In my last homeschooling post, I talked about the 5 ways that homeschooling has benefited our family. While I absolutely believe that homeschooling has enriched our lives so much in these 3 short years, I also will be the first to admit that it isn’t always easy.
I have found that anything in life worth doing has a learning curve and it’s own set of struggles built in, and homeschooling is no different. Everyone’s journey won’t be the same. You might be faced with different challenges in your homeschool than we have in ours, but I am sure there will be opportunities to grow. Here are the biggest challenges that we have had to work through so far, and some tips on how we are handling them.
1) Flexibility- If you read my first post in this series on the benefits of homeschooling, you will remember that flexibility was also listed there as my #1 benefit. In my mind, flexibility is a double-edged sword. On one hand, you have the ability to create your own schedule and make homeschooling fit into your life. On the other hand, too much of a good thing isn’t always a good thing.
I have had to struggle with actually getting around to doing school during busy seasons. It is so easy to put actual school work on the back burner when it seems like there are so many other things that need to get done. It is also easy to fall into the trap of trying to twist every single daily activity into a schooling opportunity. Sure, if your child is helping you to keep track of the spending on a calculator at the grocery store, that may count as math, but just reading off the price tags probably shouldn’t (unless your child is a preschooler).
Like my brother-in-law always says, “Failing to plan is planning to fail.” In order for your homeschool to be successful, you have to have a plan and a routine. A benefit is that you can hold your routine loosely and change it up as necessary, but you do need to have a plan in place that you can come back to when you feel overwhelmed and stretched too thin.
2) Family Time- This is another point that was also on my benefits post. Family time is great. But when you begin homeschooling, you may need to set some boundaries with extended family. I love our family, but at first they just couldn’t wrap their heads around the fact that since our kids were home, it wasn’t okay to be showing up and trying to take them places during our school time.
My mother-in-law lives out of state, so when she comes for a visit, we usually put school on the back burner for a couple days. We did have to make sure that she knew it was only for a couple days though. The first few times she visited after we started homeschooling, she stayed for 2-3 weeks and wanted to take my children with her everywhere the whole time. The result was I was frustrated, we were extremely behind in school, and it was hard getting the kids back on track after she left. Now when she comes, we set aside a couple days for her, and during the rest of the week she visits other family, and we meet up with her again on the weekends.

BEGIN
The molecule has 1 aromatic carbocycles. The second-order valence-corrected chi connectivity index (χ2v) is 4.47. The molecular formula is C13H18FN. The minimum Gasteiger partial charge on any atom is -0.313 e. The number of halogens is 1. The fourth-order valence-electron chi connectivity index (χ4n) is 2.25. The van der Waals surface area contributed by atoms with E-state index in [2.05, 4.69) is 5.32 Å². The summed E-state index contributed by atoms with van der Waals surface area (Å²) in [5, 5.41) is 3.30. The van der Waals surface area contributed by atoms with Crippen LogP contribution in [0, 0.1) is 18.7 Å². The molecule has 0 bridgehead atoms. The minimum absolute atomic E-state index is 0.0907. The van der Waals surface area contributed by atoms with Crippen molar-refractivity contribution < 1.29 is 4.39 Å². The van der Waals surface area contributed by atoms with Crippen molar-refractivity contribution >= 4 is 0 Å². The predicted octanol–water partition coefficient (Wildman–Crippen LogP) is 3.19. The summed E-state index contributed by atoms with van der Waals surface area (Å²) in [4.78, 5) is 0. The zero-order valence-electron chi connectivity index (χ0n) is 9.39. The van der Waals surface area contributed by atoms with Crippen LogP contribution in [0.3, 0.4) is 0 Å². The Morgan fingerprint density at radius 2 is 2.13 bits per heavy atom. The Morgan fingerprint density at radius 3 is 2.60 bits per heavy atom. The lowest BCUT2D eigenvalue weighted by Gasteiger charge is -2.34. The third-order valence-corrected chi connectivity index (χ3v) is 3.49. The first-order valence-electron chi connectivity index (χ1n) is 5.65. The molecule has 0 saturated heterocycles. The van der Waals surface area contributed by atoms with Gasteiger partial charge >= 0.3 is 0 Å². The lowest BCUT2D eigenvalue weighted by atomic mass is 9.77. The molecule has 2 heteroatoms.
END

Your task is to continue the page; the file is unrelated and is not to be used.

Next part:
The same goes for phone calls. My mom was getting into the habit of calling me every morning right in the middle of our school time. I just had to gently remind her that we are in the middle of school and she can’t call in the mornings. Now if she does, I either don’t answer or just let her know we are busy and I will call her back. Family is important, but so is my children’s education.
3) No personal time- Any stay-at-home mom can tell you that it can be hard to find time for yourself. This is multiplied when you are also your children’s teacher. You won’t have that time to yourself to relax or run errands or do chores during the day when your children are at school. Anything you have to do, you will be doing with an entourage of little people.
You will have to get intentional about carving out “you” time. Because you will need some time for you, or you won’t be the best mom and teacher you can be. The first year and a half of homeschooling I was very frazzled. I wanted to give up plenty of times. Sometimes I still feel like that, and if you do, don’t worry. It doesn’t mean you are a bad mom/teacher or that you aren’t cut out for the job. You can do this!!!
Here’s how I get time for myself:
-I spend some time in the morning reading my Bible, praying, and drinking my coffee before the kids get up. If they happen to wake up early or I wake up late, they know that I will get them breakfast after I am done. Usually now they will just grab their own Bible or a picture book and sit next to me quietly.
-We have a quiet time every afternoon. For the little’s, this is naptime. For my older children, they are allowed to read quietly on their beds. During this time, I sit down and read, or work on my blog or essential oil business. I do not do housework. If I am very tired, I will nap with the babies.
-My husband and I take at least one date night out of the house each month. We usually try to every other weekend. And in the evenings, we hang out together talking, listening to music, or watching tv.